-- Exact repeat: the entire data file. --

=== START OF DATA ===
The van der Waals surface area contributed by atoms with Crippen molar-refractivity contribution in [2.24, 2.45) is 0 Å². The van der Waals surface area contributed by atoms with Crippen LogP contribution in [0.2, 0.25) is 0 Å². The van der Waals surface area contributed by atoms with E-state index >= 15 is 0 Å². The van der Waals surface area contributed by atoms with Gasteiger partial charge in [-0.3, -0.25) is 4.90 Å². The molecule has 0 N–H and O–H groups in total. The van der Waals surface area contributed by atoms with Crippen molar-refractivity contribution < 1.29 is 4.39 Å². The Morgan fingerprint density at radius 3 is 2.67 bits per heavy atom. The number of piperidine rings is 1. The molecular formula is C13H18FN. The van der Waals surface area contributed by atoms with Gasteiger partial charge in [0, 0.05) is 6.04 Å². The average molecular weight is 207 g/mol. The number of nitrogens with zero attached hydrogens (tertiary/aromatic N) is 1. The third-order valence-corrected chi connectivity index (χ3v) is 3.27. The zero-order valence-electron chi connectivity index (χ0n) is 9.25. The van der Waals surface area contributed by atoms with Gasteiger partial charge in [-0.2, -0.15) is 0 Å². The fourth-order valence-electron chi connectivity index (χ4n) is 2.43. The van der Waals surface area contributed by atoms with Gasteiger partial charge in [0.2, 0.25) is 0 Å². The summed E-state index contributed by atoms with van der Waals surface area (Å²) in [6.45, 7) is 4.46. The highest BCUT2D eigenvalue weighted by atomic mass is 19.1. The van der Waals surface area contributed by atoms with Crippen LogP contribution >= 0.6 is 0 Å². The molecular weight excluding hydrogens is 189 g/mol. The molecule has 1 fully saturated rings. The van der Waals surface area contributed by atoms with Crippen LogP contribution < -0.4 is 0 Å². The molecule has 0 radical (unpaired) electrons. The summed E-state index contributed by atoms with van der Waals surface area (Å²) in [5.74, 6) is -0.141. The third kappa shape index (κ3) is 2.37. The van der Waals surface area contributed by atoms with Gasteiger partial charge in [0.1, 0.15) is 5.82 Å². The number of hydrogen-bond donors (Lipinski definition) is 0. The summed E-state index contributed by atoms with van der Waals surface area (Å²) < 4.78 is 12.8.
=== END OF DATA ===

The van der Waals surface area contributed by atoms with Crippen molar-refractivity contribution in [2.24, 2.45) is 0 Å². The van der Waals surface area contributed by atoms with Crippen LogP contribution in [0.2, 0.25) is 0 Å². The van der Waals surface area contributed by atoms with E-state index >= 15 is 0 Å². The van der Waals surface area contributed by atoms with Gasteiger partial charge in [-0.3, -0.25) is 4.90 Å². The molecule has 0 N–H and O–H groups in total. The van der Waals surface area contributed by atoms with Crippen molar-refractivity contribution < 1.29 is 4.39 Å². The Morgan fingerprint density at radius 3 is 2.67 bits per heavy atom. The number of piperidine rings is 1. The molecular formula is C13H18FN. The van der Waals surface area contributed by atoms with Gasteiger partial charge in [0, 0.05) is 6.04 Å². The average molecular weight is 207 g/mol. The number of nitrogens with zero attached hydrogens (tertiary/aromatic N) is 1. The third-order valence-corrected chi connectivity index (χ3v) is 3.27. The zero-order valence-electron chi connectivity index (χ0n) is 9.25. The van der Waals surface area contributed by atoms with Gasteiger partial charge in [-0.2, -0.15) is 0 Å². The fourth-order valence-electron chi connectivity index (χ4n) is 2.43. The van der Waals surface area contributed by atoms with Gasteiger partial charge in [0.2, 0.25) is 0 Å². The summed E-state index contributed by atoms with van der Waals surface area (Å²) in [6.45, 7) is 4.46. The highest BCUT2D eigenvalue weighted by atomic mass is 19.1. The van der Waals surface area contributed by atoms with Crippen LogP contribution >= 0.6 is 0 Å². The molecular weight excluding hydrogens is 189 g/mol. The molecule has 1 fully saturated rings. The van der Waals surface area contributed by atoms with Crippen LogP contribution < -0.4 is 0 Å². The molecule has 0 radical (unpaired) electrons. The summed E-state index contributed by atoms with van der Waals surface area (Å²) in [5.74, 6) is -0.141. The third kappa shape index (κ3) is 2.37. The van der Waals surface area contributed by atoms with Gasteiger partial charge in [0.1, 0.15) is 5.82 Å². The number of hydrogen-bond donors (Lipinski definition) is 0. The summed E-state index contributed by atoms with van der Waals surface area (Å²) < 4.78 is 12.8.